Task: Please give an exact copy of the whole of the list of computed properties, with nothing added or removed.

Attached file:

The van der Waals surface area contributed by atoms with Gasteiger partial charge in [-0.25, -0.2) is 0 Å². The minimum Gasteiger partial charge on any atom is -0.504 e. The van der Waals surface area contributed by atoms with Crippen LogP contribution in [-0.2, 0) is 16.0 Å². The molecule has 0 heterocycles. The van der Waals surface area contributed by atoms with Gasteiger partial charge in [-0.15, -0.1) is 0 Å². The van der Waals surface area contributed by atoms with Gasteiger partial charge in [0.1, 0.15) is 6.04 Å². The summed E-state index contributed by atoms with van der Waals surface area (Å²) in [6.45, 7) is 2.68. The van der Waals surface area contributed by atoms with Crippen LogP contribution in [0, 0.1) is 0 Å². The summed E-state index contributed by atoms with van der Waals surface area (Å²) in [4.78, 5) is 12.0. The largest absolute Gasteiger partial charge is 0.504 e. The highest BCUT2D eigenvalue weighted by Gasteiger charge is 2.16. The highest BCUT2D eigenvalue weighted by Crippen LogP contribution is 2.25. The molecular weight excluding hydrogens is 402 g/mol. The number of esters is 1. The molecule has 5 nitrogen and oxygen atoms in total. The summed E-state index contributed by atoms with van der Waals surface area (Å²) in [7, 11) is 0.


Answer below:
The van der Waals surface area contributed by atoms with Gasteiger partial charge in [-0.25, -0.2) is 0 Å². The minimum Gasteiger partial charge on any atom is -0.504 e. The van der Waals surface area contributed by atoms with Crippen LogP contribution in [-0.2, 0) is 16.0 Å². The molecule has 0 heterocycles. The van der Waals surface area contributed by atoms with Gasteiger partial charge in [-0.15, -0.1) is 0 Å². The van der Waals surface area contributed by atoms with Gasteiger partial charge in [0.1, 0.15) is 6.04 Å². The summed E-state index contributed by atoms with van der Waals surface area (Å²) in [6.45, 7) is 2.68. The van der Waals surface area contributed by atoms with Crippen LogP contribution in [0, 0.1) is 0 Å². The summed E-state index contributed by atoms with van der Waals surface area (Å²) in [4.78, 5) is 12.0. The largest absolute Gasteiger partial charge is 0.504 e. The highest BCUT2D eigenvalue weighted by Gasteiger charge is 2.16. The highest BCUT2D eigenvalue weighted by Crippen LogP contribution is 2.25. The molecular weight excluding hydrogens is 402 g/mol. The number of esters is 1. The molecule has 5 nitrogen and oxygen atoms in total. The summed E-state index contributed by atoms with van der Waals surface area (Å²) in [7, 11) is 0.